Artificial intelligence used to mean something. Now, everything has AI. That app that delivers you late-night egg rolls? AI. The chatbot that pops up when you’re buying new kicks? AI. Tweets, stories, posts in your feed, the search results you return, even the people you swipe right or left; artificial intelligence had an invisible hand in what (and who) you see on the internet.
But in the walled-off world of health care, with its HIPAA laws and privacy hot buttons, AI is only just beginning to change the way doctors see, diagnose, treat, and monitor patients. The potential to save lives and money is tremendous; one report estimates big data-crunching algorithms could save medicine and pharma up to $ 100 billion a year, as a result of AI-assisted efficiencies in clinical trials, research, and decision-making in the doctor’s office. Which is why tech titans like IBM, Microsoft, Google, and Apple are spinning up their own AI health care pet projects. And why every health-focused startup pitching Silicon Valley VCs throws in a “machine learning” or “deep neural net” for good measure.
These algorithms get better the more data they see. And health data is practically hemorrhaging out of mobile devices, wearables, and electronic medical files. But their siloed storage systems don’t make it easy to share that data with each other, let alone with an artificial intelligence. Until that changes, AI won’t be curing the world of, well, probably anything.
Which is not to say AI in health care is all hype. Sure, Watson turned out to be less cancer-crushing computer prodigy and more very expensive electrical bill. But 2017 wasn’t all flops. In fact, this year saw artificial intelligence begin demonstrating real concrete usefulness inside exam rooms and out.
In the doctor’s office, AI is already helping dermatologists tell cancerous growths from harmless spots, diagnose rare genetic conditions using facial recognition algorithms, and lending an assist in reading X-rays and other medical images. Soon, it will be detecting signs of diabetes-related eye disease in India. But image classification isn’t the only thing it’s getting good at; AI can also mine text data. That kind of tech undergirds a platform that gives any primary care doc access to the expertise of specialists from all over the world. No more waiting six months for that referral you can’t really afford anyway. And after you get that diagnosis, you can now take home an AI-equipped robot to help you stick to your treatment plan. It nags, but it looks cute while it’s doing it.
Health care-focused AI has also seeped into virtual care, as medicine experiments with ways to offer preventive care and between-visit support via the omnipresent smartphone. Your phone no longer just tells you how to sleep better, eat healthier, exercise more, and keep a quiet mind. Now, AI can pick up patterns in the way you talk and text, to detect the first signs of depression and suicide risk. And it can help you deal with that stuff too. Amiable chatbots trained on cognitive behavioral therapy concepts are now helping people who can’t find time or money for a proper shrink. For veterans struggling with PTSD, researchers designed a human therapist avatar with a mind built by machine learning. Both approaches take advantage of the fact that people open up better to machines than other humans—the algorithms don’t judge.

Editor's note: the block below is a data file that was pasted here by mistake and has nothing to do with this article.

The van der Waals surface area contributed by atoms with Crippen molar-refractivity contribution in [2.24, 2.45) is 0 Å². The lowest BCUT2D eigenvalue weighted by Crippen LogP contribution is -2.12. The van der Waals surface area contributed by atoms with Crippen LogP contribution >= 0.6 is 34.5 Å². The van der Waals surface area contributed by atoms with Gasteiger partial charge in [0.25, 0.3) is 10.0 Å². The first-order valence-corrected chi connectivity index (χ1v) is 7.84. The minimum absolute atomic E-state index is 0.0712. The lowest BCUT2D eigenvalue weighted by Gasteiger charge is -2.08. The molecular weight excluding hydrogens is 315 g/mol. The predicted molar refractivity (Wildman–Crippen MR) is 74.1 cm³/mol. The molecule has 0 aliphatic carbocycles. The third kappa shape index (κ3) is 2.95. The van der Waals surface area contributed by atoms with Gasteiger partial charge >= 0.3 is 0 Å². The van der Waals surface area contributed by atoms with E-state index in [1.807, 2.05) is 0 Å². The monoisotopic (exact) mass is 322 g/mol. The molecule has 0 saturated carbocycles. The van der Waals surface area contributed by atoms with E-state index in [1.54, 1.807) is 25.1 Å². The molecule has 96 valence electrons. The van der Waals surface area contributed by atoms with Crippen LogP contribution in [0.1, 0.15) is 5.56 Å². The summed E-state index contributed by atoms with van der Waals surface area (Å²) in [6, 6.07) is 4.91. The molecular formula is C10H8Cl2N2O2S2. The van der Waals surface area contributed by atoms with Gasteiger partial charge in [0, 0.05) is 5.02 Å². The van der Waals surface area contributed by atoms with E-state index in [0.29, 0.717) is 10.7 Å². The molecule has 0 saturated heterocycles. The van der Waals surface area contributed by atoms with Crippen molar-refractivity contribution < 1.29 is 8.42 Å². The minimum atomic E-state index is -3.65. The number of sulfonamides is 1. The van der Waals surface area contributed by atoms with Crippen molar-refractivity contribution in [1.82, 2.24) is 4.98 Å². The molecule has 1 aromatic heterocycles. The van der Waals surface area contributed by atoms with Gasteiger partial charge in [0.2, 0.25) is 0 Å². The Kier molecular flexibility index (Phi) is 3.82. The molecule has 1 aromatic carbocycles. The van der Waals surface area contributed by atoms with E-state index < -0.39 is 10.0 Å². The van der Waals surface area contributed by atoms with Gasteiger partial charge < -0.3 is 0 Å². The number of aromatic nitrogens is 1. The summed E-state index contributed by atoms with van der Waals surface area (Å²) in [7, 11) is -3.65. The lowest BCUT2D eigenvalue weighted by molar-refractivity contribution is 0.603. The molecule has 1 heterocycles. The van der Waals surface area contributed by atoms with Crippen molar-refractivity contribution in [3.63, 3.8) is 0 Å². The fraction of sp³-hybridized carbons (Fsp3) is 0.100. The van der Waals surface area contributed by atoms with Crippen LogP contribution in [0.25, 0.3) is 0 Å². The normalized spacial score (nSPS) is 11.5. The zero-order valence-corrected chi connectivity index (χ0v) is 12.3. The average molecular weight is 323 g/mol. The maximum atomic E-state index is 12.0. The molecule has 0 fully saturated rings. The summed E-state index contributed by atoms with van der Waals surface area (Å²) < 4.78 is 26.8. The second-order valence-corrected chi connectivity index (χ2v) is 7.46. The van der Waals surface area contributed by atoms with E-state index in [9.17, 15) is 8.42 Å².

And artificial intelligence is smartening up other devices, too. Deep neural software is making it easier to tune things like hearing aids and fancy new ultrasound machines. It’s making exoskeletons more responsive and artificial hands better at gripping (but not breaking) things.
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Of course, as machine learning powers more and more medical device software, it’s made regulating them a whole lot trickier. This year the US Food and Drug Administration even had to create an entirely new digital health task force just to tackle it. How exactly do you regulate software that is always learning and evolving, constantly changing on the fly? What happens in a zero code world, where AI writes and rewrites its own instructions? Instead of trying to keep up with that radically different pace, the agency is piloting a new course—that certifies trusted companies with good track records, as opposed to individual software packages.
Still, those regulations will only control AI-informed devices, diagnostics, and treatments. The technology is seeping into the practice of medicine at every level, not just at the stage of final device approval. It’s now baked into the way biomedical researchers sift through tsunamis of genetic data and pharma firms discover new drugs. It’s how public health officials predict the next epidemic, and keep track of opioid hot spots. And it’s increasingly how doctors and scientists try to make sense their data-drenched realities. As AI opens those new avenues of understanding and treating human disease, it’s important to remember that algorithms, like people, are imperfect. They’re only as good as the data they see and the biases they carry.
No matter how many black box neural networks start finding their way into the health care system, medicine is still fundamentally a human endeavor. And people don’t always do what’s best for them, even on a doctor’s orders. Which means the biggest challenge in health care isn’t about changing people’s bodies, but about changing people’s minds. And that’s not the kind of intelligence computers are good at. AI won’t be replacing MDs, anytime soon. But it is coming for their fax machines.